24 October 2020

The Bicycle's Too Damn Expensive

Earlier today I came across a video review of a Specialized S-Works Aethos 2021 road bike. It looked nice -- a sophisticated paint job, clean lines, and the reviewer said it was straightforward -- round tube shapes, no special integrated stem or bars. Just a road bike, taking the geometry and ride feel of a Specialized Tarmac and putting it in a much more approachable form, for non-racers. Of course, it is super lightweight, under 15 lbs.  I was thinking ... wow, this looks really nice and, if I were to get another carbon road bike someday, maybe it would be a contender.

Then I heard the pricetag. 


No, wait a minute. Add another zero.  


So they stripped the Tarmac down to something minimal and relatively basic, that you can repair yourself, ... but kept the pricetag.

 Ouch. No thank you.

16 October 2020

If It's Not the Japan Odyssey What is It? The Tyler Hamilton 2003 TdF Commemorative Ride!

The pandemic has severely limited entry into Japan by foreigners since April this year. Until September, the basic rule was, if you are not a Japanese citizen and you leave, don’t plan on being let back in! There were some narrow humanitarian exceptions, and the policy has gradually relaxed, but a September event like the “Japan Odyssey”, with 20-30 cyclists showing up from abroad, many first-time visitors to Japan, and riding obscure passes all over the country, was not in the cards. 

So one Tokyo expat, Andrei O., announced in May that he wanted to do a “Not the Japan Odyssey” ride from September 19, with 12 days to cover 12 checkpoints mostly on mountain passes, starting and finishing in Nihonbashi and riding all over the eastern half of Honshu between Gifu/Ishikawa and Aomori. I had met Andrei once, at the Mt. Fuji HC last year, but never ridden together. But I did notice on Strava that his rides seem to explore lots of hidden roads … places near, but different from, routes I have ridden in the past, and that did not even know about. I was intrigued, and Jerome and I decided we might join the first few days. 

It seems that Andrei was not really interested in organizing, just wanted to ride. Were the checkpoints (PCs) really reachable? He said he had not ridden most of them. And he noted that the spirit of the Japan Odyssey is one of surprise – the occasional surprise closed road, landslide, need to go around and approach a pass from the opposite side of the mountain or carry a bike over a stream. He seemed to think better of making this a big event. 

So Andrei changed the Facebook group name to “Tohoku Cycling Journey” and added a separate “event” page for the actual ride, and went nearly radio silent. That threw most who had joined his “Not the Japan Odyssey” Facebook page completely off the scent. Several months later, a week or so before the big day, someone posted “is this really going to happen?” Andrei replied that yes, he and his buddy M-san would be going. I piped up that Jerome and I would join the start and tag along for a day or two, or three.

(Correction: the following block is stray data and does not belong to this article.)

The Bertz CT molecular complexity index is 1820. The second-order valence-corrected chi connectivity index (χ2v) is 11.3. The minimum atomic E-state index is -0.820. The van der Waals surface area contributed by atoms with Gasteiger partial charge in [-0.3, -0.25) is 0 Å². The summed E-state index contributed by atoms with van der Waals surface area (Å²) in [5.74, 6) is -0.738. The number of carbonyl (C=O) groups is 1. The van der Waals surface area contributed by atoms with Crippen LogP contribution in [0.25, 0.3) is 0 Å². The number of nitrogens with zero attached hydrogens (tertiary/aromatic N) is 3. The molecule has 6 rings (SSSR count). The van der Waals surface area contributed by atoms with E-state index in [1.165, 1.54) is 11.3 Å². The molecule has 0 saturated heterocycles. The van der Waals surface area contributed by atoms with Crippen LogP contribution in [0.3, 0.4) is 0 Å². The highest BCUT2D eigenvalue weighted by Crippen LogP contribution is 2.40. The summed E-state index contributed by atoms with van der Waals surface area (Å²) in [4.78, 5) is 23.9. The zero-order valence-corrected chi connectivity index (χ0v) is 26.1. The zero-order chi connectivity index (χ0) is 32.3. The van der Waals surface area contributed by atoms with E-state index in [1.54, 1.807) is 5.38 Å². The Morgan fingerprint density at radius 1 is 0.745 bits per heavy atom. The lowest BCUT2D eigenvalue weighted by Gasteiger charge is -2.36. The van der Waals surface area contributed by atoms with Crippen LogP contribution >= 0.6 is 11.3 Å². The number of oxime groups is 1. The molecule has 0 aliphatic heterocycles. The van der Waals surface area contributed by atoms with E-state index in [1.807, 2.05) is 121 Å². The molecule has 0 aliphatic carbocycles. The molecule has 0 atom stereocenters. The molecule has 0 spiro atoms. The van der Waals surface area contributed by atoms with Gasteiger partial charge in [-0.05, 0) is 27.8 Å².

Jerome’s and my plan was to ride the first two checkpoints, CP1 on the Mikabo Super Rindo in SW Gunma, nearly 1500m elevation on a gravel road, and CP2 at Kurosu Pass on the Nagano/Gifu border, south of Mt. Ontake (the volcano that took many hikers’ lives when it suddenly erupted during peak vacation time a few years back). Then through Gifu and on to Kanazawa and perhaps to CP3 on the west side of the Noto Peninsula (for the memories of distant past Tour de Noto rides), then hop the train back to Tokyo.

Jerome and I did minimal planning (this time of year it would be not too cold, hopefully not too high, rain would be the worst risk, and we would check into business hotels en route). But it looked as if the leftover road washouts from Typhoon 19 last October would be a major barrier. Many of the roads up to the Mikabo Super Rindo were closed, and many roads from there on to Nagano (Route 299, Budoh Pass, etc.) were also closed. We decided to tag along with Andrei and M-san and hope for the best. In the worst case we could backtrack and we knew several routes via Karuizawa to Nagano were open. 

At Nihonbashi - Start

The ride start was at 7AM from Nihonbashi. Frankly, I would rather start earlier on a long event, and rather head up the Tamagawa, but Nihonbashi is the traditional “milepoint zero” for roads in Japan. It was the center of commerce for the Edo period, and many roads still show distance in terms of the kilometers from Nihonbashi. Besides, we wanted to ride with Andrei and M.-san at least at the start.

No traffic but lots of traffic lights.

Heading out through Bunkyo-ku

We met, and headed out a few minutes after 7AM. We headed NW along Kasuga Dori. I was pleasantly surprised to know that it has a REAL bike lane for several kilometers, through Bunkyo-ku. There were actually parking spaces on the street side of the lane, with the lane unobstructed. This made me think that places like Otsuka and Myogadani might be pretty good for bicycle commuting to central Tokyo, even if the lane ends before you get to the Tokyo Dome area.